Intangible assets are things like research & development, brand building, building a sales network – things that can’t easily be quantified in the same way as the classic value measures can. 

“Those companies that are investing heavily into intangibles will be the likely winners”, he said. “You can’t differentiate between stocks simply on traditional value measures like book value because you’re not accounting for the value that lies in the company’s intangible assets.

“This is the fun and the challenge for us as investors at the moment”, Parbrook added.”We have to work out which companies are investing well in intangibles and are really building businesses, because we can’t see these investments and potential growth just by looking at the reports and accounts”.

This led him on to the topic of new and old economy stocks. He pointed out the big difference in intangible/R&D investing between the two based on the chart below.

Source: FactSet, Macquarie Research, September 2020. New economy stocks defined as those in the following sectors: commercial services, consumer services, hardware & semiconductors, healthcare, software & media. Old economy stocks defined as those in the follow sectors: automobile, capital goods, durable & apparel, energy, financial, fast moving consumer goods, materials, real estate, retailing, telecommunications, transport, utilities 

“New economy stocks are investing 5.5% of revenues in R&D while old economy stocks are only investing 1%,” he said.

“So what you’re seeing is disruption: these new start-up companies are light on physical assets and investing heavily in intangibles and they disrupt incumbents that are often too asset-heavy to adjust their business model”. 

He went on to say that he doesn’t think value stocks are staging a come-back. “I think value stocks in many segments face such challenges that they’re much more like value traps,” he said.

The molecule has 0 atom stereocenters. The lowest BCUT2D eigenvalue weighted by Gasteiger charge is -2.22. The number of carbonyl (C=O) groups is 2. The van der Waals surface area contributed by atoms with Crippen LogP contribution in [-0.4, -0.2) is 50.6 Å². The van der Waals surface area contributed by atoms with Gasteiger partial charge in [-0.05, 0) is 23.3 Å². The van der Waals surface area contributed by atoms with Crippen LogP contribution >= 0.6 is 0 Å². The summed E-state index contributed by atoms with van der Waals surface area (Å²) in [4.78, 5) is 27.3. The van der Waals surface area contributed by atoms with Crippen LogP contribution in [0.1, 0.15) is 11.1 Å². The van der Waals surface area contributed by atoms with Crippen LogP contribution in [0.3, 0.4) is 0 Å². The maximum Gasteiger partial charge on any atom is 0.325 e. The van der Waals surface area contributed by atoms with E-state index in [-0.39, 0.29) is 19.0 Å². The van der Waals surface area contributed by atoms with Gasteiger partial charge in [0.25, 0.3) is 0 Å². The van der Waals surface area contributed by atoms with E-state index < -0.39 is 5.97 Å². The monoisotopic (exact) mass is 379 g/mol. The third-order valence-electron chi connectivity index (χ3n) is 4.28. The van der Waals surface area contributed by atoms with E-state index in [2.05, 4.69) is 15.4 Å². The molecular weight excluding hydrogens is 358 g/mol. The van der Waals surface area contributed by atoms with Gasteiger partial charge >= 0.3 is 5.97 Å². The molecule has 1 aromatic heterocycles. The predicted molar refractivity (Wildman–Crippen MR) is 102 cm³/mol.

He’s positive on the outlook for US, China, Taiwan and Korea stockmarkets because these are countries in which companies invest heavily in intrangible assets.

Developing “what if scenarios”

Parbrook explained that there are several scenarios that he and his colleague and co-manager King Fuei Lee believe could materialise in the long term.

“My colleague and I sat down at the beginning of the pandemic and put together a list of scenarios that could play out over the next decade,” he said. “This has helped us position for the long-term in what we believe to be the right secular areas.

“These included the ideas that we’ve reached peak oil and total oil consumption will be down by 30% by 2030, global trade volumes as a percentage of GDP could decline to 1970s levels, and leisure travel is likely to recover but business does not.”

He also believes ESG investing is here to stay.

“ESG is not going away – it’s another factor that you have to plug into the investment decision,” he said.

On the subject of China dominating Asian and emerging market indices, Parbrook proposed that China will become a separate asset class on its own from both an equity and a bond perspective.

“We are moving from the 20th century industrial era to the 21st century information age and it’s a very different and challenging world. It is more important than ever to think long-term and consider ‘what if’ scenarios as disruption is only going to accelerate, not slow, from here,” he concluded.